Of course it goes without saying that Britain loves Indian food. In fact it’s often cited that chicken tikka masala is the nation’s favourite dish, but the truth is it’s not even our favourite curry anymore, these days apparently the drier, spicier jalfrezi gets the nod. Either way it can’t be denied that our tastes have become rather more cultivated over the years and restaurants have had to diversify; whether that’s by offering cuisine from a specific part of India, street food or by making things that bit more high end. Manchester is lucky enough to boast places doing all these things, and last week I was invited to one that’s looking to make your dining experience that bit more refined.
Asha’s opened the doors to their new venue on Peter Street back in September of last year, and it has to be said the place feels a bit different from your usual curry house. With beautiful gold fittings, opulent booths and the Bolli bar downstairs it all feels rather special. That said, it’s not too posh for poppadums so that’s where we started. These came with a selection of home-made chutneys, my favourite was the pineapple and onion seed dip which also made a welcome appearance on the side of couple of our starters.
Our first dish proper was the guinea fowl hariyali tikka which came in a vibrant green colour owing to a marinade of fresh coriander, cashew, cheese & spices. One of my memories of eating food in India was the green tint of the kebabs as it’s not something you often see in England. The flavouring was more subtle than your usual tikka as well allowing the beautiful locally raised guinea fowl to shine. I’ve never had the bird done in this way but it was magnificent, perhaps my highlight of the meal. If not that then it would probably be the venison samosas, another classic given a twist with a different meat. The rich gamey flavour worked perfectly alongside green peas, raisins and fragrant spices.
We also sampled a bit of the duck seekh kebab, I had expected it to be quite fatty but it’s actually a very delicate dish, grilled only lightly it almost melts away in the mouth.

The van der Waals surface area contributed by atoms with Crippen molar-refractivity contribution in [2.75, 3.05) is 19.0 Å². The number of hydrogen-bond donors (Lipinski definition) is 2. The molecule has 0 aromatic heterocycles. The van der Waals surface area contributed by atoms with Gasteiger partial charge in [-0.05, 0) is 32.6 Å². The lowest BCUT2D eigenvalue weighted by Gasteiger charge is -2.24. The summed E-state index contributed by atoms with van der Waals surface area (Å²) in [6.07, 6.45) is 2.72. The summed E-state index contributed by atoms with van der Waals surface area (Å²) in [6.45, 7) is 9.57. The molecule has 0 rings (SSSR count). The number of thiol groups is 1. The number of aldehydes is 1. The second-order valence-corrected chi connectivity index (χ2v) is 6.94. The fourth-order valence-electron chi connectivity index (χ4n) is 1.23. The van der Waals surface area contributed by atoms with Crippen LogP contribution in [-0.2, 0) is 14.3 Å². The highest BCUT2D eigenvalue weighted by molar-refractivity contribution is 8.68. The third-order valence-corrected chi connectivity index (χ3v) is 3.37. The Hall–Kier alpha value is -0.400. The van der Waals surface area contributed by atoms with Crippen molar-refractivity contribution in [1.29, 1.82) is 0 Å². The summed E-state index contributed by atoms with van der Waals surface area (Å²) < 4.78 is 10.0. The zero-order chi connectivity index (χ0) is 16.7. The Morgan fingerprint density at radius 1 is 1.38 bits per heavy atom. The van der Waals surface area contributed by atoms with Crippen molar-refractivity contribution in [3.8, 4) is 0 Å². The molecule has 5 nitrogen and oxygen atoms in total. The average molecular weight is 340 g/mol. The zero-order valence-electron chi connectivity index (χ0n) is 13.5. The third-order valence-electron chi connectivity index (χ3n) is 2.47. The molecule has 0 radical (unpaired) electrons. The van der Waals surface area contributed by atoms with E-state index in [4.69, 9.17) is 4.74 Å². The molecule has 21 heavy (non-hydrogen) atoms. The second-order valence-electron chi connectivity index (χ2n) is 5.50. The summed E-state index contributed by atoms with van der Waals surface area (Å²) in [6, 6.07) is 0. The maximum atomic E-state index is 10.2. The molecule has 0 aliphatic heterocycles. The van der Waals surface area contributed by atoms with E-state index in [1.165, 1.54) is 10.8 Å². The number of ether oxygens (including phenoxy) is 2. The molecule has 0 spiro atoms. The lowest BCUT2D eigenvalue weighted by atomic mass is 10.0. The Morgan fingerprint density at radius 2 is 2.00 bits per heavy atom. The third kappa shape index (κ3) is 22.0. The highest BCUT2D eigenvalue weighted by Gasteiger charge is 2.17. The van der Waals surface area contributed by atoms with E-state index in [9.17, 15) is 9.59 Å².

For our main course we wanted to sample a good spread of different things so chose the boatman prawn curry, a creamy cocunut number, spicy tomato based lamb vindaloo and dal makhani, a rich slow cooked traditional dish of black lentils. To be fair my fellow dinner and I both know our way up the scoville scale so were most impressed with the vindaloo, it wasn’t all just heat though, vinegar adding a piquant layer. On the side we enjoyed pilau rice and the artisan bread basket, a selection of naans perked up with truffle oil, cream cheese and garlic.
I’m often told to be sure to save a bit space for dessert, sometimes I’ll admit to being a little skeptical, but I was promised proper hand made puddings and they didn’t let me down. The chilli chocolate tart is definitely by some margin the best sweet thing I’ve ever had in a curry house. A warm gooey-centered pud is topped with a beautiful dome of hardened caramel and then the homemade chilli ripple ice cream on the side left me wondering why on earth I’d never eaten chilli flavoured ice cream before. That’s something I never thought I’d hear myself saying. We also tried the rasmalai which was equally pretty but for me not quite as tasty.
It’s not hard to have a good time in a curry house, and there were a fair few people doing just that when we were in Asha’s, but Manchester is blessed with an abundance of great places to enjoy Indian and Pakistani food so restaurants need to bring something a little bit different to do well. If you like the sound of enjoying dishes using some quality local meats you might not be used to, tasty cocktails and home made chutneys and desserts all in ornately decorative setting, Asha’s might just be the one for you.